In the director survey, we assessed training needs related to a subset of topics and hydrologic terms identified during the interviews (see Appendix A). The director survey contained two conceptual questions (i.e., "Under which of the following conditions is groundwater most likely to have high nitrate concentrations?" and "What is the primary benefit of wetlands?") and five definition questions (for the terms aquifer, groundwater model, unsaturated zone, unconfined, and watershed). Responses were more accurate regarding the contribution of environmental factors to elevated nitrate concentrations in groundwater (94% correct) and the primary benefits of wetlands (98% correct). Overall, 59% of definition questions were answered correctly. The definition of watershed was understood by most interviewees (78%), perhaps related to the knowledge that NRD boundaries generally coincide with watershed boundaries.

Critical Topics

The critical educational topics identified by interview participants related to the categories of (a) basic watershed science, (b) regional issues, and (c) legal, regulatory, and agency issues (see Appendix A). The greatest emphasis was on the critical topics of water quantity and water quality and related subtopics (detailed in Appendix B). Interview participants strongly emphasized the need for basic terminology and concept education, but the scope of learning spanned from basic to complex watershed topics. For example, one participant cited the need for directors to understand "confined aquifers and unconfined aquifers and how does it all relate," and another interview participant noted that effective watershed management requires a recognition of interactions across "groundwater, water quantity, water quality, the storm water, the flooding, the conservation practices, right down to the recreation and protection of those resources."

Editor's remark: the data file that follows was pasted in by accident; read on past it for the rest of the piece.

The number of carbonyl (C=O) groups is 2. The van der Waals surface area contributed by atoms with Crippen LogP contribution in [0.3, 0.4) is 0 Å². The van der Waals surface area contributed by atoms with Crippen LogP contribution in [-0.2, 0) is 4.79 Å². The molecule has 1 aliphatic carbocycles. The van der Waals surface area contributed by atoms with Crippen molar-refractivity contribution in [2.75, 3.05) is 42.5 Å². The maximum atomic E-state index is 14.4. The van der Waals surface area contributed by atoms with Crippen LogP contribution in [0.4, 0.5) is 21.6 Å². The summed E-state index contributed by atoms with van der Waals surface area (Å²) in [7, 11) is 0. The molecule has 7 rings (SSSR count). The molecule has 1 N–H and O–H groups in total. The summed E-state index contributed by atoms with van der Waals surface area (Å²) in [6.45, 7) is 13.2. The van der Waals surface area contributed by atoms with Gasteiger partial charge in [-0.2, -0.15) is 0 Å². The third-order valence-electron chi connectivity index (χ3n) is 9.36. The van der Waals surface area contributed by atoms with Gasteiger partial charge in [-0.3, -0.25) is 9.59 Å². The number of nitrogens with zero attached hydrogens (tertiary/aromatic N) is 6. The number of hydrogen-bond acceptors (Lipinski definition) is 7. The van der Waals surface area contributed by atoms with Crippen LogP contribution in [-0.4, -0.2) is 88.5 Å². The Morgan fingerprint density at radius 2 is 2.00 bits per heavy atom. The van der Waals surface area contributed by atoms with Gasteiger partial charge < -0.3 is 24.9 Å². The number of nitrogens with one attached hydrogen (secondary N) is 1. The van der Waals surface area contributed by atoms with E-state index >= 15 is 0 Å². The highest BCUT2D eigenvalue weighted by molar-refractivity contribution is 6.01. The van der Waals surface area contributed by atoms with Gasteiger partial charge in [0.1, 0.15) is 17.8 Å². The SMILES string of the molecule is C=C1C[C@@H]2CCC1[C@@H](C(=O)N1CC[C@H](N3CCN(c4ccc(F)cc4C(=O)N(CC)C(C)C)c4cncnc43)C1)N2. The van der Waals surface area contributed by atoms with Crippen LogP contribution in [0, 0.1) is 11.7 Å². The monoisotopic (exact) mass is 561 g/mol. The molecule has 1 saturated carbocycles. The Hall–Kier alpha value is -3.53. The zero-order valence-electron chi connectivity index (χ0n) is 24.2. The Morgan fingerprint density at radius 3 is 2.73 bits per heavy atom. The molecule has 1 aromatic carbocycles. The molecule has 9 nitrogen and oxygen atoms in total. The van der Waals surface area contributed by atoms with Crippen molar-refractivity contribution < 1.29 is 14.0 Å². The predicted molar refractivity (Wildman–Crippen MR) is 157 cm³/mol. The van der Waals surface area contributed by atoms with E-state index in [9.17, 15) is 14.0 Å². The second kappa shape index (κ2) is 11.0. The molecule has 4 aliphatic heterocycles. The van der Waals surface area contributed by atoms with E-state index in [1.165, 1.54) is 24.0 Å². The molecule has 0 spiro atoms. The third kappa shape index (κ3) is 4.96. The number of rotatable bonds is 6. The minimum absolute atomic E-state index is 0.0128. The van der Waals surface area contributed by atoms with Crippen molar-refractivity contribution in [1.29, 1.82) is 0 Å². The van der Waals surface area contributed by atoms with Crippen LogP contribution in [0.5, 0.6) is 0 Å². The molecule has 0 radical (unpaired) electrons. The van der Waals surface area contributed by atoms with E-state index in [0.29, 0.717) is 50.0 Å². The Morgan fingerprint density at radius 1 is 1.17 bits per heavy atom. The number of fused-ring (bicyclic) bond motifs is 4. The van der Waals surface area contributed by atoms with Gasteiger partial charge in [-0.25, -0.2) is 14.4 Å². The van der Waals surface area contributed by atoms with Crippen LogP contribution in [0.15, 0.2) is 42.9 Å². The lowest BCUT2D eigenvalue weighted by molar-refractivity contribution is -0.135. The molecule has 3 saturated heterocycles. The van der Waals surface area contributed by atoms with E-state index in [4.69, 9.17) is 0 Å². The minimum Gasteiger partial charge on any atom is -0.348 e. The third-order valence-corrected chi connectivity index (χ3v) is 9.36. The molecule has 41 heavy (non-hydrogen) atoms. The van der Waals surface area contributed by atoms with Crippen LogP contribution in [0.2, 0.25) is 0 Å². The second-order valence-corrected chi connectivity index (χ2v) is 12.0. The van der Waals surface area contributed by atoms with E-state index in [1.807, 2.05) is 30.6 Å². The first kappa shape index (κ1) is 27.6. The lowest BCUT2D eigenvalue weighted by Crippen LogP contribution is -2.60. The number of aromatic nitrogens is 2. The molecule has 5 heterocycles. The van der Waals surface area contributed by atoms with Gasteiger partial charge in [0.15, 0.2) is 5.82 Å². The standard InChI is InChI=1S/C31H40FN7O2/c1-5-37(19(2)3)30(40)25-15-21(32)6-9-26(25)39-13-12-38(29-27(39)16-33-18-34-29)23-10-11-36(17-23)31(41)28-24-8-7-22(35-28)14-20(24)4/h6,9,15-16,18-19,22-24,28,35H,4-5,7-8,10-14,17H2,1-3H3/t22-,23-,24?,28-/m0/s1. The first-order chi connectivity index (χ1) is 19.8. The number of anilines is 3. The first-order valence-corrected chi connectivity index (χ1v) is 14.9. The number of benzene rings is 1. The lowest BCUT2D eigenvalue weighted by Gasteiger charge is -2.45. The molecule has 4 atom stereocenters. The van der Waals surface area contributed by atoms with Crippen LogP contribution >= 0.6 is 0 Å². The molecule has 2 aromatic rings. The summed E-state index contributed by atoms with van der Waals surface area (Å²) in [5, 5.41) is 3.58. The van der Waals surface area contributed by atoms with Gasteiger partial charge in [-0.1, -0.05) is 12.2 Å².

Interviewees expressed a preference for topics locally or personally relevant to directors. For example, case studies for regions of the state might interest directors. Some inconsistency occurred during discussions on the generality of information. Several participants cited examples of existing information that is too site-specific, but others indicated that research or Extension products are sometimes overly generalized given the differences in geology, precipitation, and/or land use across Nebraska.

Directors were asked to indicate their levels of interest in 14 of the topics identified by interview participants. Eighty-five percent of the directors indicated that they were somewhat to very interested in learning more about all but two of the selected topics (Figure 1).

Figure 1.
Percentages of Natural Resources District Directors Somewhat to Very Interested in Watershed Topics Identified by Focus Group Participants

Preferred Delivery Methods for Meeting Educational Needs

Interview participants favored web-based materials due to geographical diversity across NRDs. However, inclusion of some personal interaction (i.e., hybrid delivery) was desired. They emphasized preference for learner–content interaction (e.g., Kuo & Belland, 2016), especially for topics for which visualization and engagement are difficult (e.g., water quality).